The intricate web of an alive and evolving ecosystem is explored in depth from three different viewpoints in this engaging, amazing novel. Kingsolver takes an Appalachian mountain valley?a place of small farms and forests?and explores the myriad dramas, both micro and macro, that take place in one ?prodigal summer.? From humans and coyotes, moths and phoebes, wild honeysuckle and Chestnut trees, the theme here is life in all its messy, amazing, procreating, preying, mutating, and adapting glory.
Kingsolver?s intricate knowledge of the natural world and rich descriptions are unsurpassed and bring to mind naturalist author Peter Mathiessen. Ms. Kingsolver, however, has just as good a touch with the people in her story. Her characters are sympathetic, deep and flawed. They are mere humans living in a small valley, trapped in a web, where everything is interconnected. It?s a place ?where every quiet step is thunder to beetle life underfoot, a tug of impalpable thread on the web pulling mate to mate and predator to prey, a beginning or an end.?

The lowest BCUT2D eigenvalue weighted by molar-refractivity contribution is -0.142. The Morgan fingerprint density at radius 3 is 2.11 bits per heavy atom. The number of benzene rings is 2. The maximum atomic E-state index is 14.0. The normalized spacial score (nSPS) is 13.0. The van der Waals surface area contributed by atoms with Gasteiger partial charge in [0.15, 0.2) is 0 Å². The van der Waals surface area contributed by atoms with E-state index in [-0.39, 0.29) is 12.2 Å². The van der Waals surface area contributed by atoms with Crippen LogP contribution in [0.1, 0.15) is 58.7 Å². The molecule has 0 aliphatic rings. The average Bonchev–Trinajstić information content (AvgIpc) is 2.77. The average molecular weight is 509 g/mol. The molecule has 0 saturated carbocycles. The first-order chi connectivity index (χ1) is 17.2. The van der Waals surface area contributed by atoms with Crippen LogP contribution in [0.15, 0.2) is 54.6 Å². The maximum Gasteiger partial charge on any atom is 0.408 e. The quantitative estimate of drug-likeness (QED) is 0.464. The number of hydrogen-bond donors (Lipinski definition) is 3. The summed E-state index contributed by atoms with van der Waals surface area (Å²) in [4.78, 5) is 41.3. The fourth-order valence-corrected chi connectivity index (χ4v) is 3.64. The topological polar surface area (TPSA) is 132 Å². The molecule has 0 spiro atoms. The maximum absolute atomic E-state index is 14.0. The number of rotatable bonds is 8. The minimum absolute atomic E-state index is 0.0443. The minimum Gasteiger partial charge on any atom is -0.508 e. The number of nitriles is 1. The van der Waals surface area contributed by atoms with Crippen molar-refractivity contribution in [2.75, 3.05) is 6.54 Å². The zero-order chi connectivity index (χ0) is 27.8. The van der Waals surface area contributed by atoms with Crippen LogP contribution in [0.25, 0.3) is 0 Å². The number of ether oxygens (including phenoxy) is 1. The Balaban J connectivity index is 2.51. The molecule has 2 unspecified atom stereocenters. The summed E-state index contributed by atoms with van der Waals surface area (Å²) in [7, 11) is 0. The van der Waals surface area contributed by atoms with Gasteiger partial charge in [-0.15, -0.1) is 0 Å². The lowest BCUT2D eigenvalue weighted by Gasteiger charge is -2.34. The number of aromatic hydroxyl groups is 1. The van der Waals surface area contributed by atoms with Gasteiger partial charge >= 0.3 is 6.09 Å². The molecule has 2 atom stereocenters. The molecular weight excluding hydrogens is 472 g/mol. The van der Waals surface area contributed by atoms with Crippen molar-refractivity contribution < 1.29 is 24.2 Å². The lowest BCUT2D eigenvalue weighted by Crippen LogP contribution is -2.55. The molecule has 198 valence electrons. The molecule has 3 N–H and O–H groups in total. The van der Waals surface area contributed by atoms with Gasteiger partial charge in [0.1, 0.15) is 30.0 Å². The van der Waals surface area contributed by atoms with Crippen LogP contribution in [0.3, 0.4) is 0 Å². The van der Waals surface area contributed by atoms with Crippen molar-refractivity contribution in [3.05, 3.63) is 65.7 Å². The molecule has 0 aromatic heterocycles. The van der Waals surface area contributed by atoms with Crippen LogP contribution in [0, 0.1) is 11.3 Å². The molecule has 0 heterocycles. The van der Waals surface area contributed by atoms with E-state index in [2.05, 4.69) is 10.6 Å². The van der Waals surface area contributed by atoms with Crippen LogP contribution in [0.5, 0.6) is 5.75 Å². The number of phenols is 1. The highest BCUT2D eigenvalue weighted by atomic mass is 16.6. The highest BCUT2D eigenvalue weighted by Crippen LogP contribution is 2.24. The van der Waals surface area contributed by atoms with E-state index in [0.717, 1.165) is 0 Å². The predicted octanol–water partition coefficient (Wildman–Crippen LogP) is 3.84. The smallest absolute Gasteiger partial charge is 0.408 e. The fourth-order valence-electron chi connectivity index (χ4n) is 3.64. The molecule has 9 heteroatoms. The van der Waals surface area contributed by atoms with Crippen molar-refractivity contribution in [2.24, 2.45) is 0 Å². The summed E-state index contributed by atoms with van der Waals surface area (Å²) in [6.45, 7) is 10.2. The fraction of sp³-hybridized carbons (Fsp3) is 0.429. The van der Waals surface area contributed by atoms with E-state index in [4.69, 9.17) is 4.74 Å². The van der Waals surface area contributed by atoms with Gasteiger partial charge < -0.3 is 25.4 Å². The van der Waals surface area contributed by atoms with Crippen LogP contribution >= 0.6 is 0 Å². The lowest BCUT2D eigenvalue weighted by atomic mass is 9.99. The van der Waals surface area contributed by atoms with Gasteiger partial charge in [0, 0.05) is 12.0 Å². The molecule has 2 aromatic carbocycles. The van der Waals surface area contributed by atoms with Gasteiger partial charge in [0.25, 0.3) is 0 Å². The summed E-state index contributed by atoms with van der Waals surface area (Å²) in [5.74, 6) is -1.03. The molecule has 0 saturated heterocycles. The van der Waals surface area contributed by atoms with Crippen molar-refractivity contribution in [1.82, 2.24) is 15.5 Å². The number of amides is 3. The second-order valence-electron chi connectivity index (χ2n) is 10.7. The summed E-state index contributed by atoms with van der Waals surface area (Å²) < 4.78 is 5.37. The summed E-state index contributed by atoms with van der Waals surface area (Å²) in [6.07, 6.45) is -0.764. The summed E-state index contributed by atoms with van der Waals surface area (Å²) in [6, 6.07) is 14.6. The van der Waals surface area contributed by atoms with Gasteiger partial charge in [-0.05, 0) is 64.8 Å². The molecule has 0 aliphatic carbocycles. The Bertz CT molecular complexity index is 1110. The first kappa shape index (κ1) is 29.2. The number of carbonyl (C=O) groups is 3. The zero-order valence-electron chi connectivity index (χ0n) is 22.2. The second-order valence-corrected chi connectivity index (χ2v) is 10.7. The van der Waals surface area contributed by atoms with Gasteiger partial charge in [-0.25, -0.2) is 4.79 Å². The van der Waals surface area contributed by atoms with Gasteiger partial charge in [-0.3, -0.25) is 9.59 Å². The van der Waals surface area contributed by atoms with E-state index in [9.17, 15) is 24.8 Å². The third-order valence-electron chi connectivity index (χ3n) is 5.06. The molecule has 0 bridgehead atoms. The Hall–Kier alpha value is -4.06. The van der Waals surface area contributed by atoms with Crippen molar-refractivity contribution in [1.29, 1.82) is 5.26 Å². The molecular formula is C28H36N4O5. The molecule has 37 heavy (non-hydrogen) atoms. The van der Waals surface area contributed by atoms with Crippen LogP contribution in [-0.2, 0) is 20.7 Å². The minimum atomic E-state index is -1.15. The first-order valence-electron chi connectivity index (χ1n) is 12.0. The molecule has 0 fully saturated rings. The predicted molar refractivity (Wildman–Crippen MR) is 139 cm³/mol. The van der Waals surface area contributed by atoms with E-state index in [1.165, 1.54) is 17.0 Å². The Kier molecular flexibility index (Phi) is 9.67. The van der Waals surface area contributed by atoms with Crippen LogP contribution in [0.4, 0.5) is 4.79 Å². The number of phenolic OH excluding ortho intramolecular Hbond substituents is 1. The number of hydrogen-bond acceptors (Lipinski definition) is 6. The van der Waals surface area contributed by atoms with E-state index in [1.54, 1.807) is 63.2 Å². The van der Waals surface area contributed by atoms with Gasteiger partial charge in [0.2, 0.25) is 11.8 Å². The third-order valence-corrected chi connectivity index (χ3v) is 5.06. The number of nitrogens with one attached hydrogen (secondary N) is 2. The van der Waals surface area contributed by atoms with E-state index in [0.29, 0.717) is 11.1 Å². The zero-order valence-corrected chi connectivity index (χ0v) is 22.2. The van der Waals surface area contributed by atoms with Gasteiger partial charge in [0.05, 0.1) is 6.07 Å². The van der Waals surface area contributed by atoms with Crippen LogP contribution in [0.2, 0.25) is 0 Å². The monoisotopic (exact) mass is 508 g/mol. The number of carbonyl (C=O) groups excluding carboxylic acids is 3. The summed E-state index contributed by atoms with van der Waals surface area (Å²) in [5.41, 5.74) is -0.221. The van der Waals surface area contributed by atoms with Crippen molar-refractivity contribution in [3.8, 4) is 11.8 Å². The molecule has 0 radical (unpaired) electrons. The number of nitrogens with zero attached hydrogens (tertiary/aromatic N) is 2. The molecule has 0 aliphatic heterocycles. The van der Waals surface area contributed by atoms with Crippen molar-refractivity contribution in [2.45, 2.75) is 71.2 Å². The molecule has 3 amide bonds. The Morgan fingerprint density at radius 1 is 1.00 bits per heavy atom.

Though at times she flirts with preachiness, overall Ms. Kingsolver strikes a perfect balance of biological detail, natural dramas and human relationships. I highly recommend this book to anyone interested in the natural world.
Once in a decade or so, you get to read an unforgettable novel that is both intelligent and heart-rending. The Poisonwood Bible is such a novel. The writer, Ms. Kingsolver, has the insight of a mystic, but writes in a language that touches your heart as well as satisfies your intellect. This is a first rate novel about life, its foibles and aspirations; about the missteps and the courage to be human - all written in beautiful and credible prose. This is an exemplary novel. Simply beautiful and brillant.
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